By staff reporter VERENA MENZEL
By staff reporter VERENA MENZEL
SANLITUN Taikuli is one of Beijing’s hippest shopping malls. Here you will find everything you could possibly need to kill time on an ordinary Saturday afternoon: trendy boutiques and well-stocked bookstores, hip cafés and fancy cupcake bakeries, cinemas, and karaoke bars – in brief: shopping and entertainment for body and soul.
But today, between the glossy facades, I discover a crowd of people in a line that looks more like a scene in front of a popular nightclub or the launch of the latest iPhone.
At the HEYTEA shop, baristas are busy mixing a wide array of beverages.
Here, only a few meters away from Beijing’s flagship Apple store, an estimated 50 people have neatly queued up. The operators of the mall seem to have been expecting the crowd. An employee of the in-house security was specially assigned to direct those waiting in a controlled manner.
My Chinese companion enlightens me: the youngsters are not waiting for the latest technical gadget, but for takeaway tea!
More than an hour’s wait for tea served in a plastic cup? My Chinese friend, seemingly unimpressed, shrugs her shoulders. After all, it is not just any tea shop, but the famous HEYTEA, (喜茶) an online celebrity among China’s beverage stands, she explains.
Wait a minute: I was well aware that the Internet produces its own stars and starlets, but to witness snack bars serving tea as “Internet famous” is something unheard of to me.
Minute 0 – Into the Queue
What is so special about a restaurant like HEYTEA, for which people here are willing to sacrifice a large part of their free Saturday afternoon? My curiosity is aroused, and I’m unable to resist the primal pull of human curiosity; I cave in and get in line for tea, for research purposes of course.
HEYTEA is just one of the restaurants currently leading to similar scenes in Chinese shopping centers around the country. In recent years, a number of such trendy shops have flourished in China. Their success is closely linked to the Internet and new media. The hype surrounding them impressively proves how social media and the World Wide Web are rapidly changing China’s gastronomy business as well as advertising models.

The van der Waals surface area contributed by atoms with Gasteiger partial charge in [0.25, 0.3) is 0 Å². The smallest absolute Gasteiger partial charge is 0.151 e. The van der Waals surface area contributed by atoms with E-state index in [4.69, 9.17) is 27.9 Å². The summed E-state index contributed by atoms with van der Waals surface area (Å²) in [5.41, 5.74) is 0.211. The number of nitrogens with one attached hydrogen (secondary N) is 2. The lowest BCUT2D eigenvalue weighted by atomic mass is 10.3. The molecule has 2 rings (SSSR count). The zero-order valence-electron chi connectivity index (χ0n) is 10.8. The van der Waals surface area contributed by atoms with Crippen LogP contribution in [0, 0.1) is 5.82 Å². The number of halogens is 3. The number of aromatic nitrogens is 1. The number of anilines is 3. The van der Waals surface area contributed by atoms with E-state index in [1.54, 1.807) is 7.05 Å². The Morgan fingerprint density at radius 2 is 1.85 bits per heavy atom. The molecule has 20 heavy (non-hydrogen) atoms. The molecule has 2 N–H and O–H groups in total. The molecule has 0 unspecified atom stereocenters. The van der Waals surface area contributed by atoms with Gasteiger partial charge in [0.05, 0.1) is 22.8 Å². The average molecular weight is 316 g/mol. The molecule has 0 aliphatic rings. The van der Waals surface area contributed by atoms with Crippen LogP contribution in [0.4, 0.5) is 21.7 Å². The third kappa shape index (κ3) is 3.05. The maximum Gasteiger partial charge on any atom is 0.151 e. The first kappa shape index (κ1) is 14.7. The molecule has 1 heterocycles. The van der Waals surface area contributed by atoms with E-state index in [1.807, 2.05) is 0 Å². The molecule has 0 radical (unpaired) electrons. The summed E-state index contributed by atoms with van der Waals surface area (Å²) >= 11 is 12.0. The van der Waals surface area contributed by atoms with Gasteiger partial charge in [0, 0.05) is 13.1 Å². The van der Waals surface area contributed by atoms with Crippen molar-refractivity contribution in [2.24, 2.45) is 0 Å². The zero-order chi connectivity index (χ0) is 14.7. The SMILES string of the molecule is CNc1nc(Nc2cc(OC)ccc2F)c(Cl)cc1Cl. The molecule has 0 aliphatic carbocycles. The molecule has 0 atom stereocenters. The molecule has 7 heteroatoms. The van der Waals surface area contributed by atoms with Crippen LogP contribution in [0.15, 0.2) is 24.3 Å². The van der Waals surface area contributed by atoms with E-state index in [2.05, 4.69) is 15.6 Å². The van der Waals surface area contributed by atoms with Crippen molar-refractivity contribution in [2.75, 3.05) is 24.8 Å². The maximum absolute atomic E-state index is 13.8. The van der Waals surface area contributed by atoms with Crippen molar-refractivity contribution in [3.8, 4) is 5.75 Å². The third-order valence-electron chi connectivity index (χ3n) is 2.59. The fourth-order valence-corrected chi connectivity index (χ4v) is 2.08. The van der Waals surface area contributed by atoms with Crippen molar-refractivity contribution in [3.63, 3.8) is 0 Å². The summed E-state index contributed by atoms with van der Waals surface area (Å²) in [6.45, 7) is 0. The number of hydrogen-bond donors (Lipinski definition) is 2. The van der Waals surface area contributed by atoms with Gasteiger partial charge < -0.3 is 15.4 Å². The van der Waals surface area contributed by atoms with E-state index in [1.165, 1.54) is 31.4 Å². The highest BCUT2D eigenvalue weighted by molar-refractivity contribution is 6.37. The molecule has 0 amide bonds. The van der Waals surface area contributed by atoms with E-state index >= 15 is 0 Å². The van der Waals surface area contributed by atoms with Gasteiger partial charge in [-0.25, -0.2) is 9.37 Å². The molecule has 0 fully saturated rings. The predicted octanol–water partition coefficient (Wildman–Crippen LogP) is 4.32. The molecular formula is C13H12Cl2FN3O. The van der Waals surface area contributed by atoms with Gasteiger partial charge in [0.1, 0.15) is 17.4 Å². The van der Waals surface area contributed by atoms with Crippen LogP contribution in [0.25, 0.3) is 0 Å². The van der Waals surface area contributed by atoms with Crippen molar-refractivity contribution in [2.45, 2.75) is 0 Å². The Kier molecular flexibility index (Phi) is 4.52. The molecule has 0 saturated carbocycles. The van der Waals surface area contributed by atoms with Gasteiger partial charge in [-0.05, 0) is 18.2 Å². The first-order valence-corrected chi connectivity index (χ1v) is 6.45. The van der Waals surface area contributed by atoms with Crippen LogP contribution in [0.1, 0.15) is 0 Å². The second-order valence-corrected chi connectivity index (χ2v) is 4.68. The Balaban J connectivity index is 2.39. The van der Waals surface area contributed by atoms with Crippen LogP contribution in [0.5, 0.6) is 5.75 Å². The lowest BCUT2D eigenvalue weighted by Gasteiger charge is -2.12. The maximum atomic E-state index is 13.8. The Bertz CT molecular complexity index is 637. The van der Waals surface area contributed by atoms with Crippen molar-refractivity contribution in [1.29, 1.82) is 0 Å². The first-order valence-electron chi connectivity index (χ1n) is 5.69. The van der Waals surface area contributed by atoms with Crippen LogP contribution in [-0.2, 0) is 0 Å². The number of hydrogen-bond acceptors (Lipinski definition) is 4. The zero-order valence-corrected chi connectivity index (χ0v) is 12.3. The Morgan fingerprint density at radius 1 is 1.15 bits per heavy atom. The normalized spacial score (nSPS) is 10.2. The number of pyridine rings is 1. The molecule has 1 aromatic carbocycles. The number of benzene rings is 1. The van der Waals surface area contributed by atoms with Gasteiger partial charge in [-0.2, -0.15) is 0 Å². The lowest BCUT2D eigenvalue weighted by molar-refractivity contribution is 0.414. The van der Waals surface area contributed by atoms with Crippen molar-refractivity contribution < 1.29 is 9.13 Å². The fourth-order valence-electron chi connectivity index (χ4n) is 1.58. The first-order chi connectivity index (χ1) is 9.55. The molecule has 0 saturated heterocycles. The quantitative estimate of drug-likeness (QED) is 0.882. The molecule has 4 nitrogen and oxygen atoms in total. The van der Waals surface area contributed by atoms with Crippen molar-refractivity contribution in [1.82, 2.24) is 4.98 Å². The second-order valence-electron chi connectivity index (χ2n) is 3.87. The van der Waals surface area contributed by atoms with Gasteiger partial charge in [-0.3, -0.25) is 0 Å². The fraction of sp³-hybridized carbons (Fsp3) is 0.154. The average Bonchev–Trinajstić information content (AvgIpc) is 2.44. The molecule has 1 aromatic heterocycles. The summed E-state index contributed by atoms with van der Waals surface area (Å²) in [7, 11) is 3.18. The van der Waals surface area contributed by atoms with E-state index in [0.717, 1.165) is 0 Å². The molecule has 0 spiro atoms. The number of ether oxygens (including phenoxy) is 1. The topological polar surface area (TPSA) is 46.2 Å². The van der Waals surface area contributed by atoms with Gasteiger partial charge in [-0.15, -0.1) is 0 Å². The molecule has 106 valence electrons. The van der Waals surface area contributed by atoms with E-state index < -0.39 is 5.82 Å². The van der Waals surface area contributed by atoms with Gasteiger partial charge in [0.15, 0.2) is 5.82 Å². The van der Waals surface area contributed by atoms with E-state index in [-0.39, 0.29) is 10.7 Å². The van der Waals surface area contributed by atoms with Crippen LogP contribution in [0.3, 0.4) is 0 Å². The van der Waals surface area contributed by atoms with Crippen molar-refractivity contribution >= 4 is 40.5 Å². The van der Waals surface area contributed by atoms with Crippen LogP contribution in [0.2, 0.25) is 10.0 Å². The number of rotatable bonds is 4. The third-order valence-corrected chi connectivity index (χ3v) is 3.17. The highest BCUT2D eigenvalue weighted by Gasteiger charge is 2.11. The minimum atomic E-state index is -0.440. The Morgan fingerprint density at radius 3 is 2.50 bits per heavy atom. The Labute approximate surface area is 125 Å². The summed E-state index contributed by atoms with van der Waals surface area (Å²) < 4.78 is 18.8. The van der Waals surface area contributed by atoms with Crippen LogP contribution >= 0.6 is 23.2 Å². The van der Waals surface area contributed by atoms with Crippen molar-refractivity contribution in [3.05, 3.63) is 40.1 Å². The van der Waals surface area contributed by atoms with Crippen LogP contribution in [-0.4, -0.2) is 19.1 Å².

Minute 10– The First Meters Are Done
The queue only moves slowly forward, but my Chinese comrades-in-arms are patient and pass the time playing with their smartphones. I start to browse the web for more information about the other online stars in China’s gastronomic field, and I’m learning that there’s even a new term for the phenomenon: wanghongdian (网红店).
Spicy, stuffed pancakes of the brand Yangwang-Baojiaobu (仰望包角布) and Ada scallion pancakes(阿大葱油饼), both from Shanghai, Beijing’s Master Bao’s Pastry (鲍师傅糕点) or tea drinks from the Guangdong-based company HEYTEA – the list of creative Chinese snack suppliers, who are opening branches in more and more cities and enjoying huge popularity among customers, is getting quite long.
And there are also many trendy new restaurants in China’s big metropolises beyond such chains, where you sometimes have to wait in line for hours to get a table.
What all these shops have in common is that they owe their success not to classic advertising or customer loyalty built up over many years, but to creative experiments with food products which they skillfully market using new possibilities afforded by the Internet.
Minute 30– First Signs of Fatigue
After half an hour of standing in queue, I finally take the first curve along the outer facade of the Sanlitun HEYTEA store. The order counter is already in sight now and a friendly waitress hands me the list of beverages to allow me to make my choice in advance.
Their so-called “cheese tea” is praised as a bestseller. Tea and cheese – can this blend work? I have my doubts.
Besides, the first signs of fatigue seem to be become clearly visible, as I find myself repeatedly approached by several “tea scalpers.” For an extra RMB 30 per cup, as per their generous offer, I could do without further queuing and immediately hold one of the cult teas that the resourceful businessmen had bought in advance in my hands.
My throat is parched yet I refuse. After all, I am not only looking for chilled refreshment, but also for an authentic experience. A feeling of group solidarity sets in.
Minute 45 – First Indications of a Brewing Existential Crisis
Time stretches like chewing gum and I wonder what secret entrepreneurial ingredients are behind a genuine online restaurant hit. Is it just much ado about nothing or is the experience really worth the queuing? I keep on searching for clues online.
First of all, what is certain is that a basic requirement is a creative product with recognition and enough novelty value to make a restaurant or a snack provider an online star. With old-fashioned steamed rolls, Gongbao chicken, or sweet spit-roasted sausage, you won’t win the attention of young Chinese people in these days.
Master Bao’s Pastry bakery chain from Beijing, for example, has a sinful sponge cake infused calorie bomb to thank for its high profile among Chinese foodies. The experimental food creation is filled with plenty of cream and is covered with a lush layer of spicy dried beef meat wool. The makers call this creation “beef treasures” (牛肉小贝).
Alternatively, the addition of dried seaweed turns the snack into “nori treasures” (海苔小贝). These gourmet pieces are really unique and are bestsellers in many cities.